(This is the 18th dialogue in this series. It’s an edited and reconstructed version of the actual talk, but it accurately represents the essence of what was said. This is done with his permission, provided all personal references are omitted. I pick it up as usual after the opening chit-chat.)
Him: So I hope you don’t get tired of my calling you. I know you have your life to live, and I just kind of showed up out of nowhere.
Me: Hey, you aren’t bothering me. I just take things that come as from the Lord. If I can encourage you, then I’m glad to talk.
Him: I don’t have anyone else I can talk to about these things. I did meet a guy in one of my classes who is a Christian, and in one of our conversations I told him about my SSA. It wasn’t forced. It just came up kind of naturally from a discussion we were having. It doesn’t bother him at all, but he can’t identify with it and can’t talk with me about it in any meaningful way. But we do hang out together and talk about all kinds of things.
Me: That’s good. It’s always helpful to have someone that can encourage us in our Christian walk.
Him: Well, that kind of gets to what I really called about. It’s going back to a talk we had about a month ago. I was telling you about the difficulty I was having knowing where I fit in as a Christian who is ‘gay.’ Remember?
Me: Yes, I do remember it. Not all the details, but the gist of it. You were telling me that you were not comfortable with people thinking of you as only the ‘gay guy.’ And that you were having trouble trying to find your place in the church as a same-sex attracted individual.
Him: Yeah, that’s it. And you started to talk about ways I could deal with this, but we ran out of time. Then we got onto other things in our last talks. But since then these feelings of not fitting in have intensified.
Me: Why? What happened?
Him: My church has one of those typical college-and-career Sunday School classes that I attend. Last Sunday we started a new series of lessons on ‘The Single Christian’ and started off with the assumption that singleness is a temporary period of our life and we’ll all end up married sooner or later. So I’m sitting there feeling more than ever like this outsider that can’t really enter into what’s going on. I mean, marriage may never be a viable option for me, and singleness is what I’ll always experience. So nothing that was being said had any relevance for me.
Me: The church thinks that way. It always has. Singles are those people who will never be complete or fulfilled until they’re married. So what do you do with them? Give them separate classes and conferences and hope they’ll pair up and eventually hook up. It’s the evangelical idolization of marriage that really bugs me. Do you read any John Piper stuff?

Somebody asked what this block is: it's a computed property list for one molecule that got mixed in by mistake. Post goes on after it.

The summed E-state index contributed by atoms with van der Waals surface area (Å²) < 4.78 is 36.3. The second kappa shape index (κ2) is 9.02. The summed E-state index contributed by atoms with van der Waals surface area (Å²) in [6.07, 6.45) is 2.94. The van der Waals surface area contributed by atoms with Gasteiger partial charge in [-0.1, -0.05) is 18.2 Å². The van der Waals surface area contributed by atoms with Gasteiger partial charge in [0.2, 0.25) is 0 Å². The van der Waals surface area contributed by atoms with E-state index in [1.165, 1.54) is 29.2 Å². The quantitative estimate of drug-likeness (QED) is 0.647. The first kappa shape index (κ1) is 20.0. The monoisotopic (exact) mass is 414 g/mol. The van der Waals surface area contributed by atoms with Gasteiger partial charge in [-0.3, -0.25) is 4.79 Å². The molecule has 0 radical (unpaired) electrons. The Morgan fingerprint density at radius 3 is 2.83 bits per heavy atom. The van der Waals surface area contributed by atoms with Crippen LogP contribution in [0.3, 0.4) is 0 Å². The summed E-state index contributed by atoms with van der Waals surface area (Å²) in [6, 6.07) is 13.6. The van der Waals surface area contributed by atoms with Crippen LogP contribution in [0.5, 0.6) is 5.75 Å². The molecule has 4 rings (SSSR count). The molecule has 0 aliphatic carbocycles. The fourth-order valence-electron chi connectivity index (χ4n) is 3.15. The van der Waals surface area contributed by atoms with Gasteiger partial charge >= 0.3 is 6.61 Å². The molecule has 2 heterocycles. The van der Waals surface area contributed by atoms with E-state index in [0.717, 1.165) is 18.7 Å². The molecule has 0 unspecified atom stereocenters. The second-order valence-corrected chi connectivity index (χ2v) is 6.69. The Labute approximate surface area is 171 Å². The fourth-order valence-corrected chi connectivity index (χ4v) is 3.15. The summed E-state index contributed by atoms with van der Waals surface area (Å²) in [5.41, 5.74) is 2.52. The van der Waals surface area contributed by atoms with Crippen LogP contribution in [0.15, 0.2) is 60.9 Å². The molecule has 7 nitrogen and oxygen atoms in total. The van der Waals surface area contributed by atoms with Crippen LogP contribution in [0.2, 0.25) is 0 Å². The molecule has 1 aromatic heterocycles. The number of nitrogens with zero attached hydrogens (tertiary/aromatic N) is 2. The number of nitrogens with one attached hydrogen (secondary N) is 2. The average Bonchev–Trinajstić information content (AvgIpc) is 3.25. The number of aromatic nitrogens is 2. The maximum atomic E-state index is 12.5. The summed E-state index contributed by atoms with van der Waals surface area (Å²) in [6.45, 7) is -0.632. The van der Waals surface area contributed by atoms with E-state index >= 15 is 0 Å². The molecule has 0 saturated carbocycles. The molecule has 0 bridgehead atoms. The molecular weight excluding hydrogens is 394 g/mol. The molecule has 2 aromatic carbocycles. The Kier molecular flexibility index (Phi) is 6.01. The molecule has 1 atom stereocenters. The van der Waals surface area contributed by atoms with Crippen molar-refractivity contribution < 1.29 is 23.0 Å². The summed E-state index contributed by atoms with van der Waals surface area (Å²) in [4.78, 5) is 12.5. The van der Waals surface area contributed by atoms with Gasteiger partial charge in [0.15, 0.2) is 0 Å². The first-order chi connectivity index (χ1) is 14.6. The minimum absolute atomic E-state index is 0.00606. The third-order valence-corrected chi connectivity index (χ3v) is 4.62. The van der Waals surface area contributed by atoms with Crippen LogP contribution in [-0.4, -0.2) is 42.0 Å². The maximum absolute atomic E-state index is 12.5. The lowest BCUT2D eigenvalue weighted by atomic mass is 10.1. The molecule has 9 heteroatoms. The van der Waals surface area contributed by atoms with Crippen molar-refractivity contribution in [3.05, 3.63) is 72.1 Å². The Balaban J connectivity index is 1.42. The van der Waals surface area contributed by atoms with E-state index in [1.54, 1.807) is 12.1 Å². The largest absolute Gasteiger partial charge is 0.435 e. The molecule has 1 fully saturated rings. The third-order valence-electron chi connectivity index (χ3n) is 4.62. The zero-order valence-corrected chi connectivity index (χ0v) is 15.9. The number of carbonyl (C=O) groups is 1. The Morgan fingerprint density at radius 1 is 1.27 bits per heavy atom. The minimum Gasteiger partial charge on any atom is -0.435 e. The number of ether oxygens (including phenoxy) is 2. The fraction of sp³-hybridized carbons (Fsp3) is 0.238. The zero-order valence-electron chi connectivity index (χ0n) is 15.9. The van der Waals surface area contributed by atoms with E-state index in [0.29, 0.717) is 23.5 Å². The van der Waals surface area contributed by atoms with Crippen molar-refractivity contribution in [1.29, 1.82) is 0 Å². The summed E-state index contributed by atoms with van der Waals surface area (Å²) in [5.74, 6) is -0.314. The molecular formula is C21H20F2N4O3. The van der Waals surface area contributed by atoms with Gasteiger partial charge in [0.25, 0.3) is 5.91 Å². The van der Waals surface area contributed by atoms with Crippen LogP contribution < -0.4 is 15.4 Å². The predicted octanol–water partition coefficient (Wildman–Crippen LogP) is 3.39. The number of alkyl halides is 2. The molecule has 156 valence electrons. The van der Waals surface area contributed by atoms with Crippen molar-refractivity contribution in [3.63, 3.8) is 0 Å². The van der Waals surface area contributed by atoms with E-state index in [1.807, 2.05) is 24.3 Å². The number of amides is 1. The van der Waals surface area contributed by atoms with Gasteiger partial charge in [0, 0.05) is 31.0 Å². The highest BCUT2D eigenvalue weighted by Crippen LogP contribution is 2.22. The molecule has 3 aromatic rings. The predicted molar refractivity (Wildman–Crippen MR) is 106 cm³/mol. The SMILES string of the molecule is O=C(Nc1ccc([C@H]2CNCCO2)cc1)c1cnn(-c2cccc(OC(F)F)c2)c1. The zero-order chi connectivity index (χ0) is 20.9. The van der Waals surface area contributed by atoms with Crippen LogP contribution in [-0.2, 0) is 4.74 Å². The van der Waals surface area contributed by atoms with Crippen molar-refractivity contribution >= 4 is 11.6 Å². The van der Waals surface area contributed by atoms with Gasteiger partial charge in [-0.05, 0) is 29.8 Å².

Him: Yes, I do. Why?
Me: Because he has a book called ‘This Momentary Marriage’ that is one of the better things out there on the relative importance of marriage. He has two chapters in that book on singleness that are as good as anything you’ll read on the subject. I think you would benefit from reading them…the whole book for that matter. He puts singleness in a good place biblically. You can get it anywhere.
Him: OK, thanks. I’ll get it. The other books you recommended were fantastic, so I’ll take your advice on this one too. But most people in the church think like the ones in my church, so the reality is I will always encounter this kind of thinking. And I’ll always feel like an outsider.
Me: Well, maybe you could think about things differently. I mean, in the church the thing that we have in common, our mutual touchpoint, isn’t the particular sins and struggles we share. It’s our common redemption in Christ. We fit in because we are all bought by His blood and have a common heavenly Father and are partakers of the same Holy Spirit. Sharing similar struggles might take it up a notch, but it’s not the essence of our fellowship in the church. And fellowship is a biblical way of saying we ‘fit in.’
Him: And I think I get that. But when I hear sermons on marriage and family and sexual purity and gender roles, they always assume the audience is heterosexual. But there are guys like me out there that it doesn’t apply to directly.
Me: Maybe you’re thinking wrong about that.
Him: What do you mean?
Me: Well, if the teaching and preaching is biblical, there aren’t necessarily any assumptions being made about the sexuality of everyone in the audience. What I mean is the Bible presents principles of sexual purity that apply whether you are ‘straight’ or ‘gay.’ Commands to avoid sexual immorality and to pursue mental purity and to cultivate chaste interpersonal relationships apply across the board…whatever your sexual attraction is.
Him: But isn’t it different if you’re gay?
Me: Why? We all are called to deny ourselves, take up our crosses daily, and follow Christ. I will agree that there is an added dimension to this for same-sex attracted people, because the attraction itself is a distortion of God’s original intent. But in practical living, we all are pursuing sexual purity. And we do this in community with other believers for mutual support and encouragement.
Him: So you’re telling me I’m too focused on myself, or maybe thinking I’m special because I have these gay inclinations?
Me: Oh, maybe something like that. You’re very perceptive. HA!
Him: It’s still really hard.
Me: Yes, I won’t deny that. But whatever the sin a believer struggles with, it’s hard for them. We can’t put ourselves in a special category because we struggle with same-sex attraction.
Him: Well, I have a lot to think about. And I have a class to get. I’m sure we’ll talk again.
Me: OK. Keep fighting with the help of God. Goodbye for now.